Germany: Administrative Court of Munich finds German-Greek Administrative Agreement violates European law and orders return of applicant from Greece

Thursday, August 8, 2019

On 8 August 2019, the Administrative Court of Munich (single judge), in a summary proceeding, ordered the Federal Republic of Germany to return an asylum applicant from Greece and to grant him provisional entry to Germany.
The applicant, an Afghan national, crossed the German-Austrian border by train in May 2019. The Federal Police apprehended him during a border entry check and found EURODAC hits for Greece and Austria. The applicant was refused entry to the territory on the grounds that there were ’indications’ that Greece was responsible for the asylum application as per the Dublin Regulation 604/2013 (the Dublin Regulation). A readmission procedure was initiated pursuant to §18 (2) 2 Asylum Act (AsylG) – regarding refusal of entry decisions – and the applicant was returned to Greece on the same date. The Federal Police did not conduct a procedure according to the Dublin Regulation nor an in-depth examination of the applicant’s case or provide for a hearing.
The Federal Police sent a ‘Notification of Refusal of Entry’ to Greece pursuant to the German-Greek Administrative Agreement (the so-called ‘Seehofer Deal’), in respect of the applicant. Upon return to Greece, the applicant was arrested and detained for two-and-a-half months and the authorities in Greece refused to process his asylum application. The applicant has appealed and is awaiting a decision.  Before the Administrative Court of Munich, the Federal Police stated their actions complied with a so-called ‘Pre-Dublin procedure’ for determining the responsible Member State for conducting the actual Dublin procedure, during which it is not mandatory to follow the established procedures of the Dublin Regulation.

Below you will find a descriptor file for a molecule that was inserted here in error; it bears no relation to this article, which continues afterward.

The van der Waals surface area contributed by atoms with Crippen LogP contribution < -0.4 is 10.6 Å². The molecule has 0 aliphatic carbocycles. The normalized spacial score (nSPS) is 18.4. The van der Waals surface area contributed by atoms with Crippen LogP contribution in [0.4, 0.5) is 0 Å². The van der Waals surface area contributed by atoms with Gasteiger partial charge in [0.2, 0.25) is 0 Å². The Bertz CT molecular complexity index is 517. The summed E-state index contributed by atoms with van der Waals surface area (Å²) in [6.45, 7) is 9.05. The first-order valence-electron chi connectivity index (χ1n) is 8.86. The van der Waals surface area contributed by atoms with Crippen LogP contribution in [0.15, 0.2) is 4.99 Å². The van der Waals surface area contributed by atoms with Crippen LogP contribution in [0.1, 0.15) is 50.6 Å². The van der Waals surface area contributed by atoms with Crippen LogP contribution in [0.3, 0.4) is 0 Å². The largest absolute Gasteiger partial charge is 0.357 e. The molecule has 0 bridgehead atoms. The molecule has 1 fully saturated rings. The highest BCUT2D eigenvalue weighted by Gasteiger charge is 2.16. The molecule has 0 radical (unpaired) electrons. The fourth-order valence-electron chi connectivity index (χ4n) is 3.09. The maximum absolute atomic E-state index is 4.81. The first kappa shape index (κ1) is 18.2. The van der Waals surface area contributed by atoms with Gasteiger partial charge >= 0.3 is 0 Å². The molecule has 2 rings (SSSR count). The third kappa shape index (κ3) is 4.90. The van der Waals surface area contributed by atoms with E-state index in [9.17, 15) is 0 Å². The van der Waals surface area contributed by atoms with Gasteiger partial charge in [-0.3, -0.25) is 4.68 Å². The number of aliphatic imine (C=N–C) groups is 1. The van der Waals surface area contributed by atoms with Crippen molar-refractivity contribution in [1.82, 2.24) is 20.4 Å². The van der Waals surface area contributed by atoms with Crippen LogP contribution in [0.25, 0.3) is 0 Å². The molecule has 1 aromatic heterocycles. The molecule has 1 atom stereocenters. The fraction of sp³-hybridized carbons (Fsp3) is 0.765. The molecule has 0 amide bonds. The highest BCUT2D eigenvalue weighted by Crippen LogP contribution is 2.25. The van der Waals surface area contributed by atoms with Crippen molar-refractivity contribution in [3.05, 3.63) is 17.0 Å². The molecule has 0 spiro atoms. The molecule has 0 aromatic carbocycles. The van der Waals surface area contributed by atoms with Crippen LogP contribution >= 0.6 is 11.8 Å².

In assessing the case, the Court held that it was particularly unclear on which legal grounds the applicant was sent back to Greece by the Federal Police. The Court raised doubts as to the legality of the “Pre-Dublin Procedure” under EU law, particularly given that the applicant’s rights under the Dublin Regulation were not respected and that the overall objective of the Dublin Regulation had been circumvented. It additionally held that the procedural safeguards provided for under the Return Directive 2008/115/EC and the Schengen Borders Code were not also not adhered to. The decision also failed to comply with domestic law as it was carried out by the Federal Police and not the competent authority.
The Court recognised that the applicant was unable to re-launch his asylum application in Greece and was instead likely to face return to Afghanistan without an assessment of the substantive grounds for asylum. Lastly, the judge assumed that Germany had become responsible for the asylum application as no effective take back request pursuant to Article 23 (1) of the Dublin Regulation was issued and the two-month period had thus expired.
The case was litigated with the support of PRO ASYL/RSA and Equal Rights Beyond Borders in Germany. In Greece, AITIMA supported the case.

The EWLU would like to thank Meral Zeller and Belinda Bartolucci of Pro Asyl for providing us with a summary of the case. Based on an unofficial translation.

Photo: (CC), Bert Kaufmann, September 2008 / Flickr

This item was reproduced with the permission of ECRE from the ELENA Weekly Legal Update. The purpose of these updates is to inform asylum lawyers and legal organizations supporting asylum seekers and refugees of recent developments in the field of asylum law. Please note that the information provided is taken from publicly available information on the internet. Every reasonable effort is made to make the content accurate and up to date at the time each item is published but no responsibility for its accuracy and correctness, or for any consequences of relying on it, is assumed by ECRE.



Dublin Transfer